Technically it was a “unanimous” voice vote. But they didn’t keep a tally, so there’s no record of which senators didn’t vote at all.
Yesterday, by acclamation, the Senate passed the compounding legislation that Congress has spent months considering. The problem is that with voice votes, only a certain number of senators need to be on the floor of the Senate at the time of the vote, and then there is no official tally. Shamefully, our senators are able to vote for the bill or abstain altogether, and no one is able to hold them accountable for their actions.
In addition, the bill that came out of committee was simply replaced at the last moment with a completely new bill. This new bill was presented as a “fix” for the problems of the old bill, but whoever drafted it took the opportunity to sneak in new language that nobody had previously approved. Since this was supposed to be the “fix,” no additional changes were allowed, despite the presence of new provisions.
Serious concerns remain about the bill, which ANH-USA has opposed from the start. However, it was your incredible grassroots activism—your willingness to call and send messages to your members of Congress over and over—that ensured the final bill contained important amendments:
- The previous version of the bill would have allowed the FDA to identify bulk ingredients that are allegedly not “suitable for compounding” based on “public health concerns,” even if they have a USP monograph. We managed to strike the language that a USP monograph would not provide protection. Since important ingredients like bioidentical estriol have a USP monograph, this change will ensure that estriol is protected from the FDA and remains available for the millions of women who rely on it! This was a major victory.
- We ensured that compounders could make non-standardized dosages of drugs.
- The new version of the bill maintains the standard we inserted (from current law) for the definition of “difficult to compound.” Previously the bill had no standard, giving the FDA far too much freedom—it would have let them ban whatever they wanted. Importantly, the language no longer includes time-released medications among those deemed “difficult to compound” and therefore potentially banned.
- The provision that compounders needed to perform random controlled trials (RCTs) in order to meet a “safety and efficacy” standard was removed. This was a backdoor approach to banning compounded medicines, because everyone knows that no one could afford to pay for those trials of non-patentable or off-patent drugs, and RCTs in any case are inappropriate for medicine that is—by definition—individualized as compounding is.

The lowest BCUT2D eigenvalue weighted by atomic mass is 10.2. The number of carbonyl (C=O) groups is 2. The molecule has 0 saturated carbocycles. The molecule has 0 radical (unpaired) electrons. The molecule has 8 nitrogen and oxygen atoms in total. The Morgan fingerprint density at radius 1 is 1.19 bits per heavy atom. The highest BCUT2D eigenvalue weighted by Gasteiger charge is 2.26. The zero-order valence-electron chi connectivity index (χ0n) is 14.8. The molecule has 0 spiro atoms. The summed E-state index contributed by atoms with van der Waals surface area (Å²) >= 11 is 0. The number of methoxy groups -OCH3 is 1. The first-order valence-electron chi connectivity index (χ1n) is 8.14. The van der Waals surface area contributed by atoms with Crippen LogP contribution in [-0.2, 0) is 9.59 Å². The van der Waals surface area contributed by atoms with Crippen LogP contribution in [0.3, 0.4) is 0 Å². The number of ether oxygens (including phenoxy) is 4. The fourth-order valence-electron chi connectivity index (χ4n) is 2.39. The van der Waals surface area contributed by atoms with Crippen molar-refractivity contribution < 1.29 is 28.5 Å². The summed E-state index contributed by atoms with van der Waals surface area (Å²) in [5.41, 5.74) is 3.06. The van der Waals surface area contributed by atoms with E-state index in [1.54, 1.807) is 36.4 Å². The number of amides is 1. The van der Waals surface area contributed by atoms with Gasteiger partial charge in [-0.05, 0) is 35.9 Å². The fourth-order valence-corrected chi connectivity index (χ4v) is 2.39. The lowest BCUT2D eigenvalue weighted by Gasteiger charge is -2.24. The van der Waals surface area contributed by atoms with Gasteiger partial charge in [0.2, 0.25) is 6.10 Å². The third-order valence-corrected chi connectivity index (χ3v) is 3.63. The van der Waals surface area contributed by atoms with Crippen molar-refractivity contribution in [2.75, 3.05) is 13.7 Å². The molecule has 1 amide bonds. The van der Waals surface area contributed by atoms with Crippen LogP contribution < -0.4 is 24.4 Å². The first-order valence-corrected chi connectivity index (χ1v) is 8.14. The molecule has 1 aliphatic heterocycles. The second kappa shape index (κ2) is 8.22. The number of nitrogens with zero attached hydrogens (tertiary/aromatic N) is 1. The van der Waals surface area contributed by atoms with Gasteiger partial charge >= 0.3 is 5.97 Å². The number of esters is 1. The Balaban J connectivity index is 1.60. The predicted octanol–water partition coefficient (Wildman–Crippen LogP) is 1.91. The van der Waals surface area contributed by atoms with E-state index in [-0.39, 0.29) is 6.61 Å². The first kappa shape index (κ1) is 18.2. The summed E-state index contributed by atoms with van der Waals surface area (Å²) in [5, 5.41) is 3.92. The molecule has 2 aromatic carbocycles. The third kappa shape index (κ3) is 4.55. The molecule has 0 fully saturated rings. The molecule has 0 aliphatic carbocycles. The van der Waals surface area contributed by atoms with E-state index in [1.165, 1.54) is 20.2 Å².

- We were also able to remove the requirement from the previous version of the Senate bill that doctors must substantiate the need for a compounded prescription.
- The bill no longer sets up the impossible-to-measure standard that physician office use of compounded drugs can only represent 10% of compounding pharmacy sales, as well as the provision requiring physician reporting within a few days.
What’s still wrong with the bill? It would ban doctors from prescribing compounded nutrients delivered intravenously unless they are on a pre-approved list, have a USP monograph, or are components of FDA-approved drugs. Such IVs are some of the best tools that integrative doctors have. The language about needing to have a USP monograph or being components of FDA-approved drugs came from an old section of the Food, Drug, and Cosmetics Act that had been deemed invalid by federal courts, so in 47 states, physicians have recently had the freedom to prescribe and dispense compounded nutrients of their choice by IV. Another section of the bill makes compounded “copies” of FDA-approved and marketed drugs illegal. This would enable drug companies to raise prices on some drugs to astronomical levels.
We’ll monitor the FDA’s rulemaking process (that is, how they’ll implement the legislation), and we’ll be sure to notify you of problems and opportunities for comment and action.
Time and time again, you’ve proven that through your unyielding activism and our combined strength in numbers, we can make a difference in Washington. Thank you again for your hard work on this bill.